BOSTON (CBS) – As Hurricane Maria continues to batter Puerto Rico, Tropical Storm Jose seems like an afterthought here in New England. While we still have a good deal of rain, wind and coastal erosion on the way, none of it will compare with the devastation happening now in the Caribbean. That region has taken blow after blow this season, from some of the most intense hurricanes on record in the Atlantic. Could Maria affect the East Coast or even New England next week?
BOSTON (CBS) – Jose is continuing to wobble northward, still with the strength of a minimal hurricane but it now appears it will track a bit farther to our east. A small shift of 50 miles of so in one direction or another can be hard to predict with a storm this size, and it can have major implications. So the main headlines, as of this writing, would be for a slightly less impactful event for southern New England, but still a decent blow for the Cape and Islands and our beaches.
BOSTON (CBS) – Ready for an early season nor’easter? While Jose is still technically a hurricane at this writing, by the time it makes its closest pass to Southern New England it will look and feel much more like one of our classic coastal storms. Jose is already gasping for tropical air, feeling the first effects of cooler ocean water to the north and also ingesting some dry air from the south and west.
Muck Rack makes it simple to find people, tweets, or articles that mention any name, keyword, company, hashtag etc. We've compiled this guide to help you make the most of your search.
Selecting a term
Start searching tweets, articles from media outlets, articles mentioned in tweets, journalists'
names, titles and bios with some suggested searches:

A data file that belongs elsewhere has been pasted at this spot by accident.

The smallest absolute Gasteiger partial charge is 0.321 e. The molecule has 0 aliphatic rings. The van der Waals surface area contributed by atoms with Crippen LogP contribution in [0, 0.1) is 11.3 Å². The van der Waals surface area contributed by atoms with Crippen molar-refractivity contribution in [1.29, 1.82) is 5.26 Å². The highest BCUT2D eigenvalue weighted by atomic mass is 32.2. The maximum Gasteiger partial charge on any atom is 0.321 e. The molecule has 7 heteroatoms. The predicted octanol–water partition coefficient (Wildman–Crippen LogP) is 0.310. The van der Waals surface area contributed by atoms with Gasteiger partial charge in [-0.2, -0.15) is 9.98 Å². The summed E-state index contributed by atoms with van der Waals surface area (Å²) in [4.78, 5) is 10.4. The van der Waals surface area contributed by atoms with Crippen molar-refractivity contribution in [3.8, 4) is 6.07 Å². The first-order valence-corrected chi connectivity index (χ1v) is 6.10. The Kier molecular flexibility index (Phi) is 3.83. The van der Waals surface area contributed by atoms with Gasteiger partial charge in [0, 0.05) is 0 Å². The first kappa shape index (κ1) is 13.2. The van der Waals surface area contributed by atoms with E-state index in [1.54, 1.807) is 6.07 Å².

Companies or Topics (e.g. iPhone, Microsoft)
Phrases (e.g. "cloud computing") — use quotes to keep the terms together
Twitter handles (e.g. @username) — returns those who have mentioned or replied to
Names (e.g. "David Pogue")
Hashtags (e.g. #sxsw, #london2012)
Bio details (e.g. vegan, Olympics, father)
Muck Rack's Advanced Search allows for many boolean operators.
Find results that mention multiple specified terms, use AND or
+. For example, ensure each result contains both Elon Musk and Mark Zuckerberg by
searching Obama AND Romney or Obama + Romney.
Use the operators OR or , to broaden your search when you'd like either of
multiple terms to appear in results. (This is the default behavior of our search when no operators
are used.) For example, search for democrat OR republican to find results that refer to
Democrats and/or Republicans.
Use NOT or - to subtract results from your search. For
example, searching Disney will yield results about the Walt Disney Company as well as Walt Disney
World Resort. To exclude mentions of Disney World, search for Disney -World or Disney
When using one of these operators with a phrase, enclose it in quotation marks. For example, you can
find results about smartphones excluding Apple's iPhone 4S by searching smartphone -"iPhone
Exact case matching or punctuation
If you're searching for a brand name or keyword that relies on specific punctuation marks or capitalization, you can
find results that match your exact query by adding matchcase: before the keyword you're searching for, like matchcase:E*TRADE .
Use parentheses to separate multiple
boolean phrases. For example, to find journalists talking about having fun in Disney World or
Disneyland, search for ("disney world" OR disneyland) AND fun.
An asterisk can be used to search for any variation of a root word truncated by the asterisk. For example, searching for admin* will return results for administrator, administration, administer, administered, etc.
A near operator is an AND operator where you can control the distance between the words. You can vary the distance the near operation uses by adding a forward slash and number (between 0-99) such as strawberries NEAR/10 "whipped cream", which means the strawberries must exist within 10 words of "whipped cream".